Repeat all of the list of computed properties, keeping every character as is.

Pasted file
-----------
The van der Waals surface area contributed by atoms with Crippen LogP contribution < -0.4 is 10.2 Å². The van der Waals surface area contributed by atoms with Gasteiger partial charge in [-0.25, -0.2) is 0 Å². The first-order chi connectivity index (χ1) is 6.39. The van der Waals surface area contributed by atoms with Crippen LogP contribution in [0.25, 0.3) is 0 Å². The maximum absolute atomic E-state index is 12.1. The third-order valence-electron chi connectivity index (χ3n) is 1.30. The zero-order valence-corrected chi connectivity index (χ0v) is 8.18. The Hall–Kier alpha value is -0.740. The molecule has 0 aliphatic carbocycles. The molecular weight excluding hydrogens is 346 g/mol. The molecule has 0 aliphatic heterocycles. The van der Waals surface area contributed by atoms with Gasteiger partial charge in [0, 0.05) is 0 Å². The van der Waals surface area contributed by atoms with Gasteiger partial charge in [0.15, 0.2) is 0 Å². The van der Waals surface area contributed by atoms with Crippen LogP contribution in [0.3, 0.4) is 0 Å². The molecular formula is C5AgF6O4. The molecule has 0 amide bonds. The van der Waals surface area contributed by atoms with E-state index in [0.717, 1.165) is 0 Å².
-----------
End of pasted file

The van der Waals surface area contributed by atoms with Crippen LogP contribution < -0.4 is 10.2 Å². The van der Waals surface area contributed by atoms with Gasteiger partial charge in [-0.25, -0.2) is 0 Å². The first-order chi connectivity index (χ1) is 6.39. The van der Waals surface area contributed by atoms with Crippen LogP contribution in [0.25, 0.3) is 0 Å². The maximum absolute atomic E-state index is 12.1. The third-order valence-electron chi connectivity index (χ3n) is 1.30. The zero-order valence-corrected chi connectivity index (χ0v) is 8.18. The Hall–Kier alpha value is -0.740. The molecule has 0 aliphatic carbocycles. The molecular weight excluding hydrogens is 346 g/mol. The molecule has 0 aliphatic heterocycles. The van der Waals surface area contributed by atoms with Gasteiger partial charge in [0, 0.05) is 0 Å². The van der Waals surface area contributed by atoms with Gasteiger partial charge in [0.15, 0.2) is 0 Å². The van der Waals surface area contributed by atoms with Crippen LogP contribution in [0.3, 0.4) is 0 Å². The molecular formula is C5AgF6O4. The molecule has 0 amide bonds. The van der Waals surface area contributed by atoms with E-state index in [0.717, 1.165) is 0 Å².